RubiKon Adventures

Tales and travels of "GrizzLee", "Looksha Lori" & "Yukon Johann"

Saturday, April 14, 2012

Easter Weekend 2012 - Lake Ozette Washington 


Ozette Lake is the largest unaltered natural lake in Washington state at 2,954 hectacres
The Makah name for Lake Ozette was Kahouk meaning "large lake." Eight miles long and three miles wide, Ozette Lake is contained within the northern boundary of the Olympic National Park's coastal strip. It is 29 feet (~9 m) above sea level and is drained by the Ozette River in the north end. Ozette, Washington lies at the north end of the lake. At 331 feet deep, its bottom lies more than 300 feet below sea level.
There are three islands on Ozette Lake: Tivoli, Garden Island, and Baby Island. Tivoli's sandy shore is a favorite kayaking and canoeing destination for overnight tent campers willing to make the long trip down the lake. Beware of unpredictable weather conditions, as the large surface of the lake is known to fetch large waves rather quickly. (source: Wikipedia)

Finally getting a break in the weather, we made a run for the coast with our Kayaks. For this adventure we were joined by a fellow work colleague and outdoor enthusiast Steve (still working on his outdoor alias name :-)
We left Seattle early Friday morning (~6:00 am) and arrived after lunch at the Lake Ozette Ranger station. Traffic was light and along the way we saw many bald eagles on the beaches and along the road. When we registered at the ranger station, we discovered that we had the entire lake too ourselves. SWEEEEET!!!

The weather was looking good and Steve brought a salmon to cook over the open fire as a pre-easter evening meal. Things were looking good.

Sometimes, we like dessert first. So we start off this blog description with this teaser of a sunset from Tivoli island.  

Before we bagn our paddle adventure, we toured the Ozette Campground. It was flooded.

Only 1/2 the campsites were available as the lake was 4 feet above normal. We have never seen the lake this full before.
Steve loading the gear in the boats. The actual boat launch area was underwater, so we launched from the grassy area near the ranger station.
Out on the water, Joahnn and Steve paddled like pros.

Our designated rest spot for a break was under water.
No place to land.
Steve took the lead.
Johann looked like one of the minutemen under George Washington's command as they crossed the Potomac.
Steve again....
Did we mention that this was Steve's first Kayaking experience. He did fantastic.
Johann coming in for a landing on Tivoli Island for the evening. The last half of our paddle became a bit rough as the winds picked up.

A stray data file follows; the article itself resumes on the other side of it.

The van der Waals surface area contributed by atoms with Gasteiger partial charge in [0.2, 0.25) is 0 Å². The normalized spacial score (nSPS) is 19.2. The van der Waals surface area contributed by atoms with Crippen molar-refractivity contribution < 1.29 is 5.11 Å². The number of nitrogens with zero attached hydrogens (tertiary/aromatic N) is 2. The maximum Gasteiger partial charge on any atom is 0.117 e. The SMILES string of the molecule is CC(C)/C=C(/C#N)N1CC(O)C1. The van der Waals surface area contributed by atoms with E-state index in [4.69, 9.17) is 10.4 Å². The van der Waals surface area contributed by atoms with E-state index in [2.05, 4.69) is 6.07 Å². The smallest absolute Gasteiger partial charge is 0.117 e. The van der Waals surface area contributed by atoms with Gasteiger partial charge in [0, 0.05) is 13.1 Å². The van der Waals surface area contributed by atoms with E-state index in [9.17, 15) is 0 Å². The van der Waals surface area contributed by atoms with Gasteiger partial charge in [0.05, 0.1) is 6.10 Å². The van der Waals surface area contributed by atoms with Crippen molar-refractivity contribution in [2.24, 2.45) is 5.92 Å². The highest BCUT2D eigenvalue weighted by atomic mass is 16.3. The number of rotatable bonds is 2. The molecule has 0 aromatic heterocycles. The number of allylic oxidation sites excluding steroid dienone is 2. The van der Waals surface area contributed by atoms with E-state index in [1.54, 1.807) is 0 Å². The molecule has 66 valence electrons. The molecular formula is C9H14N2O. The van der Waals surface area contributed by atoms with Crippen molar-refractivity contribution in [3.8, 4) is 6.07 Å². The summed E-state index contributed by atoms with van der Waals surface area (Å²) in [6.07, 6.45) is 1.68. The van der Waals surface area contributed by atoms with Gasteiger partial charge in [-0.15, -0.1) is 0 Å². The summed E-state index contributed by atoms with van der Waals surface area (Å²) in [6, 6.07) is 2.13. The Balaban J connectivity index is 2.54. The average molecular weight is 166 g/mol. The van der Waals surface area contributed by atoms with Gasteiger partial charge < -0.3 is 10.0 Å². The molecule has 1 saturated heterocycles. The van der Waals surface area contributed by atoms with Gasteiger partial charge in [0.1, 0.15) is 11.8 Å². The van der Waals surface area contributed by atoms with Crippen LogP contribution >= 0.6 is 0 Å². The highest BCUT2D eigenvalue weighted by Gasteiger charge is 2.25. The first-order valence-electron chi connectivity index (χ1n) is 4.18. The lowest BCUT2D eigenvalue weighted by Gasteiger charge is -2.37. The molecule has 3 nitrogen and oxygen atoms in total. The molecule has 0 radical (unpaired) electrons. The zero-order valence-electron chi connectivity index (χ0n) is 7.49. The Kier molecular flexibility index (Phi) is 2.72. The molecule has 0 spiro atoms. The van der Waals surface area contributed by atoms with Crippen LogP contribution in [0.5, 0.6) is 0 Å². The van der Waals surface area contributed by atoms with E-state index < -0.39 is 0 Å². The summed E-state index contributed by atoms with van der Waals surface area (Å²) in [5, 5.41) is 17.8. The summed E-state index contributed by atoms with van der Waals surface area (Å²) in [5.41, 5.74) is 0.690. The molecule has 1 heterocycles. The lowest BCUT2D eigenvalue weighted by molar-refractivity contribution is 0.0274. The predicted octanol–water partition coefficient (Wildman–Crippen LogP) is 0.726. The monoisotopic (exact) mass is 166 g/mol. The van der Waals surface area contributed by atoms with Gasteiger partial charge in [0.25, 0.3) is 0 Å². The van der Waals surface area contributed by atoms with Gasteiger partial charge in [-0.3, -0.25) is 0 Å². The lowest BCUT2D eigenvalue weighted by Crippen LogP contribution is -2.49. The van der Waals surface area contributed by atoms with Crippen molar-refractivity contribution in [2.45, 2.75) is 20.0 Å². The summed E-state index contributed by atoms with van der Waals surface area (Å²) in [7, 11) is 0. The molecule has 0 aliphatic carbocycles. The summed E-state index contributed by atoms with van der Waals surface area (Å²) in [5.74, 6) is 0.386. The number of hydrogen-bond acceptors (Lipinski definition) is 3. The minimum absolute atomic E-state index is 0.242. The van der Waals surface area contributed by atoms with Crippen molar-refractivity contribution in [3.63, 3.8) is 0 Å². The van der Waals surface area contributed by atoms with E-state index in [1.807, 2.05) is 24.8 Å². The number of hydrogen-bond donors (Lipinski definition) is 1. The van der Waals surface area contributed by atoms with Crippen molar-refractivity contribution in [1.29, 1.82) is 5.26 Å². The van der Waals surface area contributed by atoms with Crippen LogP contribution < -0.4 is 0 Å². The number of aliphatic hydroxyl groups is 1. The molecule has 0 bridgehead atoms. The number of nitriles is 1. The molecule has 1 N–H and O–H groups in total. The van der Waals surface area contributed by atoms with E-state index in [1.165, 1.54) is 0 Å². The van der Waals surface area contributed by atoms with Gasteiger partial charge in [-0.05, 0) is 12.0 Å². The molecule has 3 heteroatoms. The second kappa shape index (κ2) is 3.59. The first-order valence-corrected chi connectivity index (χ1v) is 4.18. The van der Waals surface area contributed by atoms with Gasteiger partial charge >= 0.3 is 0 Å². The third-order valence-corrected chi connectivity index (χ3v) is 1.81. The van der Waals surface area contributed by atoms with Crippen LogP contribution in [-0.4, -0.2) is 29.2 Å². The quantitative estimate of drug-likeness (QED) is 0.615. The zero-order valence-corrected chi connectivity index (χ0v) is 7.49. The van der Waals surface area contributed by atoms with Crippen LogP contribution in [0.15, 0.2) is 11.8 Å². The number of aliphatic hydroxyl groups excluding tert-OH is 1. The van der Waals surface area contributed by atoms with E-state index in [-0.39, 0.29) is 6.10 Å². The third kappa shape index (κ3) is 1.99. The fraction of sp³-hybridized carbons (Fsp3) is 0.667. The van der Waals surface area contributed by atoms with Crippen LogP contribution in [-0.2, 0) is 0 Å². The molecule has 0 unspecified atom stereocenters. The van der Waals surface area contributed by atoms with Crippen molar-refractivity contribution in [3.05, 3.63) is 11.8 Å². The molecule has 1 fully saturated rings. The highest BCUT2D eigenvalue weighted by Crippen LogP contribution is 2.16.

Johann demonstrating his paddle shirt. "Bomber Gear" was promptly displayed on the front with what appeared to be an arrow pointing down. We insited that he had the shirt on backawards. If you know anything about Johann, you would understand. He has been known to have a jet powered Kayak at times... seemingly from an unknown energy source :-)
Lots of campfire wood. We even carried some along, just in case. The wind was picking up, the wood was wet and we had a hard time getting the fire started. This is a rain forest zone, so the wet and damp wood should be no surprise.
A picture looking back down the lake where we had paddled earlier that day.
The evening sunset was delicious.
We enjoyed our meals around the nice campfire. Not only did the food taste great, but later, we had some excellent hot cocoa and Baileys.
The next morning, the wind picked up and we took our time paddling to Ericsons' bay. Our intent was to take a very secluded trail through the thick rain forrest to the ocean beach. Unfortunately, this was the only bridge across the numerous bodies of water we had to cross. Our feet were soaked. At one point, Johann's shoe got sucked up by the swampy mud and when he stepped forward it stayed put, leaving him with a very wet sock. 
There are many downed trees.
The trail is very overgrown in places and is in dire need of some serious maintenance.
As we got closer to the beach, we began to see artifacts like this. Not sure if it came from a mill or a ship.
Coming from the ocean, one can see this sign. The trail does dead end at Lake Ozette. One can go no further... unless they have a boat.
As far as hikes go, this was a tough one. Only 2 miles in length, but it was slippery full of water, mud, downed trees and we had to side step many swamps. I believe all of us fell at least once on the trail.
Once at the beach, Johann found the remains of a shipwreck.
We had to cross a river on the beach.
Conveniently, an old growth snag spanned the river.
A breif nap on teh beach in teh warm sun was very relaxing to say the least. We had to boogie back to the boats, back throught rain forrest trail and setup camp.

We setup camp and got the fire started and had salmon cooked over a campfire on a cedar plank. We complimented the meal with potatoes and green beans. Steve provided his own secret seasoning on the salmon as it was cooking... to say that is was delicious is an understatement.

We finished the evening with more cocoa and Baileys discussing tall tales of previous adventure trips.

This was a fantastic Easter Weekend. The weather and the solitude made for a special time for all.

Untill next time... 

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